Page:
NEW YORK (September 10, 2008)—A set of stripy legs in a camera trap photo snapped in an African forest indicates something to cheer about, say researchers from the Wildlife Conservation Society. The legs belong to an okapi—a rare forest giraffe—which apparently has survived in the Democratic Republic of Congo's Virunga National Park, despite over a decade of civil war and increased poaching.
"This is the first time this species has been captured on film in this park. Known to occur in the park from the early 1900s it had not been seen here for over 50 years. Two years ago sightings of dung and other tracks were made in the park by a team of pygmy trackers who knew Okapi sign. It is very encouraging to see that this animal has survived," said WCS researcher, Deo Kujirakwinja, who organized the recent camera trap survey. "Many animals have suffered in this park as a result of the ten years of insecurity in the region, so it's encouraging to see that the okapi has survived."
Measuring up to 8 feet in length and standing up to 6 feet at the shoulder, the okapi has striped legs that give the animal a superficial resemblance to a zebra. It is, in fact, a close relative of the much larger giraffe. The animal's current range occurs in the Ituri Forest in northern DR Congo. They are classified as Near Threatened by the World Conservation Union (IUCN) and are at risk primarily from habitat destruction.
The photograph was taken during some field surveys of the northern forests of the Virunga Park, an area that has been little visited historically because of the density of the forest and its remoteness. This region has also been the hideout of a rebel group (ADF – Allied Democratic Front) who have been battling the government of Uganda unsuccessfully for over 20 years. They have been hiding in Congo for many years now and it is only recently that it has become safe to enter this part of the park. Funded by the USFWS, these surveys aimed to assess the impact of the war on the fauna and flora of this region. Preliminary results indicate that many antelope species are at low density but that some species such as chimpanzees have survived fairly well.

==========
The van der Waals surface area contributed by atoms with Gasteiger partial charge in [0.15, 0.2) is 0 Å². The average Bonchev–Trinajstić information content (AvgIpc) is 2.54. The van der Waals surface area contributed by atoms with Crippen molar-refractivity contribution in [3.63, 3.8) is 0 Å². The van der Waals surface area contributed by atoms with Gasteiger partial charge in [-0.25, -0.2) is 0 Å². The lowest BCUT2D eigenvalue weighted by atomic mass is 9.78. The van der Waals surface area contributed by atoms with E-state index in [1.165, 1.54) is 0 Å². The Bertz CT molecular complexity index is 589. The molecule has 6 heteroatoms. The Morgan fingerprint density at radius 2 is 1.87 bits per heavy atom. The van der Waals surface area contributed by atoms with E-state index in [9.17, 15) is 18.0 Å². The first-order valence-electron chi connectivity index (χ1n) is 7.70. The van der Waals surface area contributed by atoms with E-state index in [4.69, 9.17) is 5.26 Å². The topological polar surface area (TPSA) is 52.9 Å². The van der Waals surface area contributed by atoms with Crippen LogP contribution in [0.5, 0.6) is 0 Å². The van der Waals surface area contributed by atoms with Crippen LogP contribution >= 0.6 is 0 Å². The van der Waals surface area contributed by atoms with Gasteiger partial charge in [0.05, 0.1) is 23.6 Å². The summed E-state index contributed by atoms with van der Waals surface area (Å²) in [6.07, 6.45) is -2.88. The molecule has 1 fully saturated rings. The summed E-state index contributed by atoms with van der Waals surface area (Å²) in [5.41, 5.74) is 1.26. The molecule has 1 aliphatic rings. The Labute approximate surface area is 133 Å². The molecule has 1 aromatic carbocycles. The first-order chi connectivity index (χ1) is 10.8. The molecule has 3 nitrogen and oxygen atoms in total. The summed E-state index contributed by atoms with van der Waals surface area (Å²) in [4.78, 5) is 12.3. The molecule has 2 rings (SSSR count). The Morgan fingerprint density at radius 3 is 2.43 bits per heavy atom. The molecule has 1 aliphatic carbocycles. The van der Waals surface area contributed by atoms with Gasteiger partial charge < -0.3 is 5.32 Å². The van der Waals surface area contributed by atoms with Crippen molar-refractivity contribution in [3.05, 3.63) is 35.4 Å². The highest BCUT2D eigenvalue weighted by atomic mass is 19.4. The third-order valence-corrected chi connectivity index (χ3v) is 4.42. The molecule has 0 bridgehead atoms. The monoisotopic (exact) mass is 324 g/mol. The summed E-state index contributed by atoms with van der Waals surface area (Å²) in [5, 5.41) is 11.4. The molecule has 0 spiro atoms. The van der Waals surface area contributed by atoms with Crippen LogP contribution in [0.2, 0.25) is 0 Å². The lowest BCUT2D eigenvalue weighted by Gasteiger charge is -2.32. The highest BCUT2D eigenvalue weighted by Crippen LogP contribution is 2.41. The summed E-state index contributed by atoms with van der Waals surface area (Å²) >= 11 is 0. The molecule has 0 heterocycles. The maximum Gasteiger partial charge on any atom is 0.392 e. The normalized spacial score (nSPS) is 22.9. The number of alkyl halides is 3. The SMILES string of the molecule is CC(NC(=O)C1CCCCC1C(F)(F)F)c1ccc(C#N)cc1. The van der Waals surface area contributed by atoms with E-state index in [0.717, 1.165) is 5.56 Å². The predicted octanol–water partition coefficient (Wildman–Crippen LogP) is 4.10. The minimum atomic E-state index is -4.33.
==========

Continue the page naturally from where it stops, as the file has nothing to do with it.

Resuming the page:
"The recent evidence that okapis still exist in the Virunga National Park is a good indication that large wildlife can rebound in areas impacted by unrest and poaching," said Dr. Andrew Plumptre, director of WCS's Albertine Rift Program.
The Wildlife Conservation Society saves wildlife and wild places worldwide. We do so through science, global conservation, education and the management of the world's largest system of urban wildlife parks, led by the flagship Bronx Zoo. Together these activities change attitudes towards nature and help people imagine wildlife and humans living in harmony. WCS is committed to this mission because it is essential to the integrity of life on Earth. Visit: www.wcs.org